Depending upon the location of the injury, phenylephrine eye drops are administered to relieve the clinical signs. The underlying cause such as a bite wound or middle ear infection should be treated. In cases of idiopathic Horner's Syndrome, the condition often resolves after 6-8 weeks. Horner's Syndrome caused by injuries to nerves outside of the brain and spinal cord generally have a better prognosis.
Hypothyroidism is a common problem in dogs. The thyroid gland has a number of different functions, but it is most well known for its role in regulating metabolism. Hypothyroidism is the condition that occurs when not enough thyroid hormone is produced.
Hypothyroidism causes a wide variety of symptoms, but is often suspected in dogs that have trouble with weight gain or obesity and suffer from hair loss and skin problems.
Hypothyroidism is easy to diagnose with a blood test that checks the level of various thyroid hormones in the blood. Most hypothyroid dogs respond readily to treatment with synthetic thyroid medication.
Many dogs suffer from a low thyroid hormone level for years without treatment. If your dog has a long term recurrent skin problem, she may be suffering from hypothyroidism.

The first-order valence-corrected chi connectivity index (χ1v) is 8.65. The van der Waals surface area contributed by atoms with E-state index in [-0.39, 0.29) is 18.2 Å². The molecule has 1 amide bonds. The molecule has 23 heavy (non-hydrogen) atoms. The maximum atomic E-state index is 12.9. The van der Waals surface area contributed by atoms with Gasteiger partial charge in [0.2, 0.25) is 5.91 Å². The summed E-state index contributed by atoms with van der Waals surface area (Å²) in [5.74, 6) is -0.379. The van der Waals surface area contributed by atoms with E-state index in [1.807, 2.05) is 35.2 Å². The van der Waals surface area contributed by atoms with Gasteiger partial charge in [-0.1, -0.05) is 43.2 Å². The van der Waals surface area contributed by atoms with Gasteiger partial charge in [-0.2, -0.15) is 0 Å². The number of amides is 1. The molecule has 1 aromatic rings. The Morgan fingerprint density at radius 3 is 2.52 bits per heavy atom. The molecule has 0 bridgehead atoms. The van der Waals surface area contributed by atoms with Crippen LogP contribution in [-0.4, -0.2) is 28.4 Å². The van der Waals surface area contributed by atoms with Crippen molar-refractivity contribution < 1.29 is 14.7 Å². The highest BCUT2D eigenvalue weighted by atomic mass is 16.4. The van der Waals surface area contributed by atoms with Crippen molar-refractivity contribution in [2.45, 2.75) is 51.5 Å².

Although the onset of clinical signs is variable, hypothyroidism most commonly develops in middle-aged dogs between the ages of 4 to 10 years. The disorder usually affects mid to large size breeds of dogs, and is rare in toy and miniature breeds of dogs.
There does not appear to be a sex predilection but spayed females appear to develop it more often than intact females.
One of the best things about this disease is that it is easily and relatively cheap to treat. Treatment consists of putting the dog on a daily dose of synthetic thyroid hormone called thyroxine.
A dog is usually placed on a standard dose for his weight and then blood samples are drawn periodically to check his response and then the dose is adjusted accordingly.
Once therapy is started, the dog will need to be on treatment for the rest of his life. Usually after the treatment is started, the majority of the symptoms resolve.
Canine hip dysplasia is a very common degenerative joint disease seen in dogs. Hip dysplasia results from the abnormal development of the hip joint in the young dog. It may or may not be bilateral, affecting both right and left sides.
Most dysplastic dogs are born with normal hips but due to genetic and possibly other factors, the soft tissues that surround the joint start to develop abnormally as the puppy grows.
The most important part of these changes is that the bones are not held in place but actually move apart.
The joint capsule and the ligament between the two bones stretch, adding further instability to the joint. As this happens, the surfaces of the two bones lose contact with each other.